African-American History Month

Divinity Student Working to Heal War-Torn Africa

Ornella Umubyeyi

Born in a Christian home in the African nation of Burundi, Ornella Umubyeyi was a young girl when her family moved to the neighboring nation of Rwanda after the 1994 genocide. More than a quarter-million people were killed in the massacre that lasted three months, bloodshed that resulted from decades of strife between the Hutu ethnic majority and the Tutsi minority.

“The country was still broken in many ways,” recalled Umubyeyi, now a doctoral student in the Gardner-Webb University School of Divinity. “My parents would be singing in hymnals. I would say, ‘There are many life challenges. Why are you singing?’ My mother would say, ‘Sometimes in the darkest time, we see God’s light.’”

Umubyeyi, who came to America 10 years ago, wants to share that light with people in her country. By earning a Doctor of Ministry in Pastoral Care and Counseling she hopes to bring healing in a place scarred by years of torture, fighting, death and grief that continues today.

“We don’t have a lot of ministers who are doing pastoral care and counseling in Rwanda or Burundi,” she observed. “I realized I needed to get my doctorate to get all the tools to provide the help they need. I have heard good things about this program, so I chose to come to Gardner-Webb. I really like the classes. They are more practical instead of just theory.”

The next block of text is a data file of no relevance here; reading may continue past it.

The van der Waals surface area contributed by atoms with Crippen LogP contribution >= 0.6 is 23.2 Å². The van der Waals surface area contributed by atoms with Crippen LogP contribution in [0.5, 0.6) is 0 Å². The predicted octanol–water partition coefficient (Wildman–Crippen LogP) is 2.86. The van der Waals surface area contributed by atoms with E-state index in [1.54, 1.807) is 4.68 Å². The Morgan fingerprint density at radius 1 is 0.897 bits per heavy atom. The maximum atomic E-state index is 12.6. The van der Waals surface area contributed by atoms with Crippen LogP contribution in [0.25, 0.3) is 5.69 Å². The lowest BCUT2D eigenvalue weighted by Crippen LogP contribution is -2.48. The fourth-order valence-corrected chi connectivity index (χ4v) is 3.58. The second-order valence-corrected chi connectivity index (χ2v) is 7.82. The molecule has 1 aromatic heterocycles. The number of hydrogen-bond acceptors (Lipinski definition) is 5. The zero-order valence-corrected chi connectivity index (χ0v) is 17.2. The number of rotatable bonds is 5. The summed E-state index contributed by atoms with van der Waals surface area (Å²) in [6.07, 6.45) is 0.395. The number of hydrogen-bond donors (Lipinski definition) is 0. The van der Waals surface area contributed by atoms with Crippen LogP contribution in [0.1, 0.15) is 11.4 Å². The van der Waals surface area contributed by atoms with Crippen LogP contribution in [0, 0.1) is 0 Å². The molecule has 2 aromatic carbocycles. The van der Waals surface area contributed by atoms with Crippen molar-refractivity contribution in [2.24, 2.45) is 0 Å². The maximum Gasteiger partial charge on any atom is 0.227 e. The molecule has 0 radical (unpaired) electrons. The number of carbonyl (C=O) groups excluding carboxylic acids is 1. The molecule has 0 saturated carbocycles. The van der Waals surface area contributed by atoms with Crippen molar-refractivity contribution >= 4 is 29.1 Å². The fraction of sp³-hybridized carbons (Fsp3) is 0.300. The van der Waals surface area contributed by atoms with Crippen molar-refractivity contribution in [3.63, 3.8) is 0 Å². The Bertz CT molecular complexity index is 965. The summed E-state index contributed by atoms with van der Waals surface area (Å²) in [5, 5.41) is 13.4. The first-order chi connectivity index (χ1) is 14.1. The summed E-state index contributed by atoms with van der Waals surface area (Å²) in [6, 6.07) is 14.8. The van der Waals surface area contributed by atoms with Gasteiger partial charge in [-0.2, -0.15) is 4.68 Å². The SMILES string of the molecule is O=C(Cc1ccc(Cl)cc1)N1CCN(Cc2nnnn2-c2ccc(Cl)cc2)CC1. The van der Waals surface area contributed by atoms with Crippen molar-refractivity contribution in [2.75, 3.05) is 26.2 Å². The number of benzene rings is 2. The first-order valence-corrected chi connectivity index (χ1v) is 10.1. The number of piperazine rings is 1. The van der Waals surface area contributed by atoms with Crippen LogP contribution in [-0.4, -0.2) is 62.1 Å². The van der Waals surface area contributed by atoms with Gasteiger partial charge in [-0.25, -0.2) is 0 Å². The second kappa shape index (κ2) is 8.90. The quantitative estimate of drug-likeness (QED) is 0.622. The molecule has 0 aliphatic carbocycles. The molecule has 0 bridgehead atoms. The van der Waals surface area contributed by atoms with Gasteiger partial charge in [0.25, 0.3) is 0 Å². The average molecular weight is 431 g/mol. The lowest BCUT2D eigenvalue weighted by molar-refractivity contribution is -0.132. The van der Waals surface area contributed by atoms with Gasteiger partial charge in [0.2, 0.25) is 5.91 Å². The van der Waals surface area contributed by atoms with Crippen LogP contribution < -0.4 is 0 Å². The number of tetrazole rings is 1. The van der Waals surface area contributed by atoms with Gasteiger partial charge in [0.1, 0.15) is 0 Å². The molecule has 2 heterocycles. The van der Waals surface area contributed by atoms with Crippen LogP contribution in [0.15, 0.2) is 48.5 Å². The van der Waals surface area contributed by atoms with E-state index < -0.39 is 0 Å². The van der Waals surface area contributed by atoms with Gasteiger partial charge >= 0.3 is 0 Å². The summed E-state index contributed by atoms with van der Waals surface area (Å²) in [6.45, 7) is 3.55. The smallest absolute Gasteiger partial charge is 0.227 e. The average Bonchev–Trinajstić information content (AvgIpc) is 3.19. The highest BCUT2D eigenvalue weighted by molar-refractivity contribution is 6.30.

While working on her doctorate, Umubyeyi is already helping people in Burundi through her non-profit organization, Soul Survivors International, which is registered for tax-exempt status in America.

“I have been using the funds I get here to put some kids in schools and help single mothers who are HIV/AIDS positive,” Umubyeyi explained. “I want to be involved in ministry, but the kind of ministry I want to be involved in is with people who are struggling.”

Listen to Ornella's podcast on WGWG

In honor of African-American History Month, Gardner-Webb University reflects upon the diverse contributions of African Americans in shaping our great nation. GWU strives to create environments that foster meaningful dialogue and collective action that is both uplifting and empowering, and the University honors the courageous actions of African Americans that have made America a better place to live and work for everybody.